The first candle of Kwanzaa, for unity, is lit at the Emmit Scott Center in Tyler, Texas, Dec. 26, 2002. In the background is a statuette, one of a pair representing the first man and the first woman.Tom Worner/AP
Kwanzaa, a week-long, African-American holiday with both ancient and modern roots, began Thursday with this year's theme "sowing and harvesting seeds of good."
The celebration is based on several ancient African spiritual texts, but its political genesis dates to the Black Freedom Movement of the 1960s.
Kwanzaa is not connected to any particular religion, but is instead a time to meditate on the meaning and responsibility of being African in the context of the ancient African moral imperative to bring good into the world, Maulana Karenga, the founder of the holiday, wrote in the Los Angeles Sentinel Thursday.
"To know our past and honor it, to engage our present and improve it and to imagine a whole new future and forge it in the most ethical, effective and expansive ways," is the Kwanzaa celebrant's duty this season, Karenga, who is a professor and chair of the Africana Studies department at California State University, Long Beach, wrote. "Heri za Kwanzaa! Happy Kwanzaa!"
Millions celebrate Kwanzaa in the U.S. and while others elsewhere in the Western African diaspora may participate, more specific estimates of how many take part in the holiday are not available.
Karenga created Kwanzaa in 1966 during the Black Power movement, when many emphasized the importance of rediscovering "Africanness." The holiday still reflects this aspect of the movement that prioritized cultural grounding, self-determination, social justice, liberation and struggle.
"How do we, as African persons and peoples, address the critical issues of our time, speak our own special truth to the world and engage in personal social practice which upholds our highest values and contributes meaningfully to creating the good world we all want and deserve to live in," Karenga pondered in his message Thursday.
Though the Black Power movement has come a long way since the 1960s, Kwanzaa's emphasis on struggle still resonates with the African-American community today.
"We still struggle ... and Kwanzaa places an emphasis on solidarity with all the struggling peoples of the world," Chimbuko Tembo, associate director of the African American Cultural Center in Los Angeles, told Al Jazeera. The center is considered the birthplace of Kwanzaa.
Munir Bahar, founder of 300 Men March, which takes on violence in Baltimore by engaging with youth in the streets, told Al Jazeera that Kwanzaa's principles empower African-Americans and link them to an ancestry most have forgotten.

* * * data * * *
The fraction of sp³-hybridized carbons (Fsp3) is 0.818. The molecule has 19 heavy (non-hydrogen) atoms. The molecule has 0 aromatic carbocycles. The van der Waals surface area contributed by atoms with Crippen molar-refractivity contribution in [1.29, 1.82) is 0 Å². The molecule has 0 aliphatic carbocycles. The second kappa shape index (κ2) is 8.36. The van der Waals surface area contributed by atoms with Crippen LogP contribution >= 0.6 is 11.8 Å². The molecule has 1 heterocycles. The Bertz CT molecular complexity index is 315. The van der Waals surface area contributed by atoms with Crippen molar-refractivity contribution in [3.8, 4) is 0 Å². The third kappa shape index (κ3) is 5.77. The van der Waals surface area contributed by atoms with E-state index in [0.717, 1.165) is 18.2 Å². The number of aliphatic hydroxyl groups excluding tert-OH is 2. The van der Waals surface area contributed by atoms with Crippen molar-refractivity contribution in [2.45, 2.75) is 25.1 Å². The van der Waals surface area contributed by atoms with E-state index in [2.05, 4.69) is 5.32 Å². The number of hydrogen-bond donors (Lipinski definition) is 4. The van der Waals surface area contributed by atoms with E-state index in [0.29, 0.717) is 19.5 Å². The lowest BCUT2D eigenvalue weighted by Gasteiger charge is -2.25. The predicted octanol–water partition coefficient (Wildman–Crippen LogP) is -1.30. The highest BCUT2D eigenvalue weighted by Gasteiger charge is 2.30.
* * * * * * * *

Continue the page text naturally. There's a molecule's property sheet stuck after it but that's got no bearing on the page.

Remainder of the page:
"The African-American community has assimilated itself into this Western, European lifestyle ... without regards to African ancestry," Bahar said.
The Seven Principles
Bahar said that members of the African diaspora in the U.S. lost ties to their culture and lineage and have no concept of their history before slavery.
"Kwanzaa was created to do that ... We are operating without that link, without that there's no ancestral bonding, no reminder of the old way," Bahar said.
"Most have no clue ... part of it is because of how history is taught in school. You aren't taught about ancient African empires and kingdoms ... Black History Month only goes back to slavery, a few hundred years."
The African American Cultural Center's Tembo said that connection to history is essential to establishing justice, which has so often been denied to African-Americans since slavery.
"If we want to free ourselves as a people, we have to be ourselves ... in fullness as African people."
The name Kwanzaa is derived from a Swahili phrase meaning "first fruits," and the holiday is based on harvest celebrations that took place across Africa as far back as ancient Egypt, according to Tembo. The Swahili language was chosen because it is the most widely understood language in Africa.
"The emphasis is not on theology, but on ethics," Tembo said. "How do we live a righteous life today? How do we take these ancient teachings and bring them into modern times in order to answer the essential questions of human life."
Each of the seven days of Kwanzaa focuses on a specific principle — one of the Nguzo Saba (Seven Principles) — that should be practiced year-round. The Nguzo Saba are based on ethics that Karenga has compiled in the Husia, a collection of ancient Egyptian texts, hymns and other spiritual works.
"Do good. Doing good is not difficult. Just speaking good is a monument for those who do it. And those who do good for others are also doing it for themselves," the Husia reads.
The theme of the first day of Kwanzaa is Umoja, or Unity, which is a time to reflect on the importance of maintaining solidarity with the suffering and oppressed peoples of the world, Karenga said.
The next six days focus on the principles of Kujichagulia (self-determination), Ujima (collective work), Ujamaa (cooperative economics), Nia (purpose) — based on an ancient African spiritual text called the "Odu Ifa," which says "humans are divinely chosen to bring good into the world," Kuumba (creativity) and Imani (faith).